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New Sustainable Catalytic Method for Acetal Production

Researchers have developed a new technique that makes the synthesis of acetals simpler and more eco-friendly. Acetals are key chemical compounds used, for instance, to produce specific medical agents.

Computer-generated structure of the catalyst complex with the reduced titanium in the active center. Image Credit: © AG Prof. Grimme, Fabian Bohle/University of Bonn.

At the University of Bonn, chemists have devised and improved the new sustainable catalytic method. The researchers also used the most advanced computer simulations. The reaction is based on a mechanism that often takes place in nature, but has not been used much in chemical synthesis to date. The findings of the study have been reported in the Angewandte Chemie journal.

During acetal production, the main step is the bonding of two oxygen atoms to a single carbon atom. In general, chemists realize this arrangement through oxidation. Powerful oxidizing agents are often used to achieve this by discharging an oxygen atom during the reaction. It is essential to dispose of the remaining oxidizing agent after the synthesis.

In our study, however, we describe a path that is referred to as atomic-economic, meaning that it does not generate waste. The starting molecule itself already contains the oxygen atom required for oxidation. The catalysis we have developed simply shifts this oxygen in the molecule, which creates the acetal.

Dr Andreas Gansäuer, Professor, Kekulé Institute of Organic Chemistry and Biochemistry, University of Bonn

The starting molecule includes what is called an epoxy group, a type of “triangle” where two corners are formed by carbon atoms and the third one includes an oxygen atom. Triple rings such as these remain under great tension and thus easily disintegrate at the oxygen atom. Epoxies tend to store the required reaction energy similar to a compressed spring.

Catalysis Based on the Model of Nature

To achieve this goal, the use of an appropriate catalyst is required. In a metaphorical sense, oxygen atoms include two “arms” that can be used to form bonds. In case the epoxy ring disintegrates, one of the oxygen arms becomes free. Now, the catalyst binds to it temporarily.

This triggers a series of molecule-internal (intramolecular) rearrangements. When the series ends, the oxygen atom discharges the catalyst again and instead gets attached to the preferred carbon. “This step is called oxygen rebound,” noted Gansäuer.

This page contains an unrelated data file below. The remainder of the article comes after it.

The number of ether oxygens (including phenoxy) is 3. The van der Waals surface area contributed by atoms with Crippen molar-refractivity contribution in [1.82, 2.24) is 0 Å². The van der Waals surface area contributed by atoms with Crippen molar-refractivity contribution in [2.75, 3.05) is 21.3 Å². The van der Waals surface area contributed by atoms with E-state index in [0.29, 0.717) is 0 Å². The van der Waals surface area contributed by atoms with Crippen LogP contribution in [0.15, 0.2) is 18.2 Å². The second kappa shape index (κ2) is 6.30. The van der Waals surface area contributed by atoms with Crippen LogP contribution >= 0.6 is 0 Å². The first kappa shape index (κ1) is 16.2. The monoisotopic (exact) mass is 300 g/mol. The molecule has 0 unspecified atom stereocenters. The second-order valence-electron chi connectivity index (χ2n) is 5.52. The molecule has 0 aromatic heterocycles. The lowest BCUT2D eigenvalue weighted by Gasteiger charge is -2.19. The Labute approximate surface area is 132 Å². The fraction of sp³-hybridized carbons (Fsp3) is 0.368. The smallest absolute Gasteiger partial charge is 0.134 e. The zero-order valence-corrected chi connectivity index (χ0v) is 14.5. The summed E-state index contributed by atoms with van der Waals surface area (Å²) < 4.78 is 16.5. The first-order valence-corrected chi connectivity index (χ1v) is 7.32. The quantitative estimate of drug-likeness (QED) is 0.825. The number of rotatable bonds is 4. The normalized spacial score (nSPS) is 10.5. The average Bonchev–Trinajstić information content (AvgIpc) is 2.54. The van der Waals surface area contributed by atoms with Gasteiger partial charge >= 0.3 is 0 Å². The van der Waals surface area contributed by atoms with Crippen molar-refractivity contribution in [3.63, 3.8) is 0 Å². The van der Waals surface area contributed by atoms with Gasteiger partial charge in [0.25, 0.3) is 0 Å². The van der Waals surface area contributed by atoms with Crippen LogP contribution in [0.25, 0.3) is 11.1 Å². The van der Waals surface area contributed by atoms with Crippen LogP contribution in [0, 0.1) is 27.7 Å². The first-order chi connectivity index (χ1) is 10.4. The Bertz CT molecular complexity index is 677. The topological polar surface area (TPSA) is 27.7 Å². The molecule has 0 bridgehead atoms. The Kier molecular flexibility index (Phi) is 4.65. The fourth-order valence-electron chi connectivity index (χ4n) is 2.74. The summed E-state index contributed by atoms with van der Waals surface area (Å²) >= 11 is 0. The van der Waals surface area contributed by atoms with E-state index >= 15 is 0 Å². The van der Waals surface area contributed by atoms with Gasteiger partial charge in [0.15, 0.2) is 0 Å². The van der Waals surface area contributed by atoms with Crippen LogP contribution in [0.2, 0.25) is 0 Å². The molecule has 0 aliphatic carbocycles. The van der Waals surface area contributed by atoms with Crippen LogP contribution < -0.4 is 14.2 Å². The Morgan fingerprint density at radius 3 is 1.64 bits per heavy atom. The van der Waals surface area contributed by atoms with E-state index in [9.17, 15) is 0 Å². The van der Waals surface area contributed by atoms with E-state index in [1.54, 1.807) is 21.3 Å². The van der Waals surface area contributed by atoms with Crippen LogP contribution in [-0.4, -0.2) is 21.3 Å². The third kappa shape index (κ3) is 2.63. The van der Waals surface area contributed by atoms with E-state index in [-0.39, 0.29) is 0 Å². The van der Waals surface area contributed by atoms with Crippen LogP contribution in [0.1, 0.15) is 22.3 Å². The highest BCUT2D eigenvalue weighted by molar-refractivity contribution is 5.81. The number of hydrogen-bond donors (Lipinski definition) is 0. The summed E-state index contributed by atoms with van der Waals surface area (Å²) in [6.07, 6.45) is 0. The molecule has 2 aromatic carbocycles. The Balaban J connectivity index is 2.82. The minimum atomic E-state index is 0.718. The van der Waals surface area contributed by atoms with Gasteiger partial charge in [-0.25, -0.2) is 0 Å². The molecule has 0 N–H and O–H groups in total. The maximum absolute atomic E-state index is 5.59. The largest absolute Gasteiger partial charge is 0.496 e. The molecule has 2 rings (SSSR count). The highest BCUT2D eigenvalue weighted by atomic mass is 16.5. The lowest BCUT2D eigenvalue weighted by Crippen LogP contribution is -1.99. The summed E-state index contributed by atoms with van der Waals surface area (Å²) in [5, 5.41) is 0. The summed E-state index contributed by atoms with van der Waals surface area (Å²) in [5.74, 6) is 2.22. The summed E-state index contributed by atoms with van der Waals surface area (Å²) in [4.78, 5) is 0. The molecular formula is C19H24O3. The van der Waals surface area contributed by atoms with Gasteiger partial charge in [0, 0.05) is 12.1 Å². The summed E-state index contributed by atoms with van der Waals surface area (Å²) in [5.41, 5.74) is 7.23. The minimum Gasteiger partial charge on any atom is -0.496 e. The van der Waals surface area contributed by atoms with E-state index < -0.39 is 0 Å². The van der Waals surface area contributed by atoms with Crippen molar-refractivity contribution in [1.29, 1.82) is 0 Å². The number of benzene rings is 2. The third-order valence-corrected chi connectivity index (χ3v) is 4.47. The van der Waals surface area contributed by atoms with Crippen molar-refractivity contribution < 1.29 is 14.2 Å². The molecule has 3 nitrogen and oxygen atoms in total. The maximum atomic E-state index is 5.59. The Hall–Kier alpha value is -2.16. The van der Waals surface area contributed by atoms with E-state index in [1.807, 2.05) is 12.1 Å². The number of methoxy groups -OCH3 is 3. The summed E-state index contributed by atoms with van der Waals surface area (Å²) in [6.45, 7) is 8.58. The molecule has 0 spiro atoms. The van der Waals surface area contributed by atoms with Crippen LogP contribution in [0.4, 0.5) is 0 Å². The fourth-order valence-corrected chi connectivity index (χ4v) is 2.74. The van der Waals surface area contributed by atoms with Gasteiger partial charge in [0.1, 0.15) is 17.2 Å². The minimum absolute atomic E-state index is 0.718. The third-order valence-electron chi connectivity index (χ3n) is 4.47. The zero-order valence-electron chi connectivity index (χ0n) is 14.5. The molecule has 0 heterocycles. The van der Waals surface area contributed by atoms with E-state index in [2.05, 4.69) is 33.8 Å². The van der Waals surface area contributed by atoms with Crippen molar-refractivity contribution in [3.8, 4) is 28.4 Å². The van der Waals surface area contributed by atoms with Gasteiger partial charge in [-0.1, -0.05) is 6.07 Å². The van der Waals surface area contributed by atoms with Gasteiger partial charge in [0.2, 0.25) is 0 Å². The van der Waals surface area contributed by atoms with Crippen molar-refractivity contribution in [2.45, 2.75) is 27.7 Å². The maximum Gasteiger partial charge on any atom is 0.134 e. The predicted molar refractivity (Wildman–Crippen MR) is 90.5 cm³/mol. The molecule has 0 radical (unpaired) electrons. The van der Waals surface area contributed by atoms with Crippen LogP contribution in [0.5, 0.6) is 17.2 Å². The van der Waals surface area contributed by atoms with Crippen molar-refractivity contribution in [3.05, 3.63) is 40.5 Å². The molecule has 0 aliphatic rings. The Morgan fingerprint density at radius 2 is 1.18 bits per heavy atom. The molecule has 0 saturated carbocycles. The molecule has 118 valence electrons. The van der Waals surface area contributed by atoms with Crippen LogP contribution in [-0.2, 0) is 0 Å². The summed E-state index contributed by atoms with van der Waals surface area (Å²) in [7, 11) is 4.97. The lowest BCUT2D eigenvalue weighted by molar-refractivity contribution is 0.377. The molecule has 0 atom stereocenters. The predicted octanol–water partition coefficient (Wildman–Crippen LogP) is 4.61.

This mechanism has not been used much in chemical syntheses until now—much contrary to nature: For instance, the liver uses the “oxygen rebound” to disintegrate toxins. This also necessitates catalysts, or what are called the P450 enzymes. Their active center includes an iron atom.

The heart of our catalyst also consists of a common and non-toxic metal, namely titanium,” explained Prof. Dr Stefan Grimme from the Institute of Physical and Theoretical Chemistry at the University of Bonn.

Catalyst Tuning on the Computer

When acetal synthesis occurs, an oxygen atom is first absorbed by titanium, which then releases it again (oxidation follows what is called reduction). This is effective only if it binds the oxygen sufficiently strong to itself without “clinging” much. Its oxygen affinity is suitably adjusted by binding titanium to specific molecules, that is, its ligands.

Based on the binding partner, the metal has a marginally stronger oxidizing effect or can be reduced more easily. A computer is used these days to select the most appropriate “tuning molecules.” The research team led by Prof. Grimme specializes in this task: In the past few years, the team has created algorithms that enable extremely fast simulations of catalyst properties.

This allowed the researchers of this study to improve their catalyst such that it entirely converts the starting material into the preferred acetal.

The result documents very nicely how useful close cooperation between experiment and theory is for developing sustainable catalysis methods.

Dr Andreas Gansäuer, Professor, Kekulé Institute of Organic Chemistry and Biochemistry, University of Bonn

Dr. Gansäuer and Dr. Grimme are both members of the transdisciplinary research area (TRA) “Building blocks of matter and fundamental interactions” at the University of Bonn. Six different TRAs bring together scientists from a broad range of faculties and disciplines to collaborate on future-relevant research topics of the University of Excellence.

The research was funded by the German Research Foundation DFG, with grants from the Gottfried Wilhelm Leibniz Prize and the Konrad Adenauer Foundation.

Journal Reference:

Funk, P., et al. (2021) Oxidation Under Reductive Conditions: From Benzylic Ethers to Acetals with Perfect Atom‐Economy by Titanocene(III) Catalysis. Angewandte Chemie.


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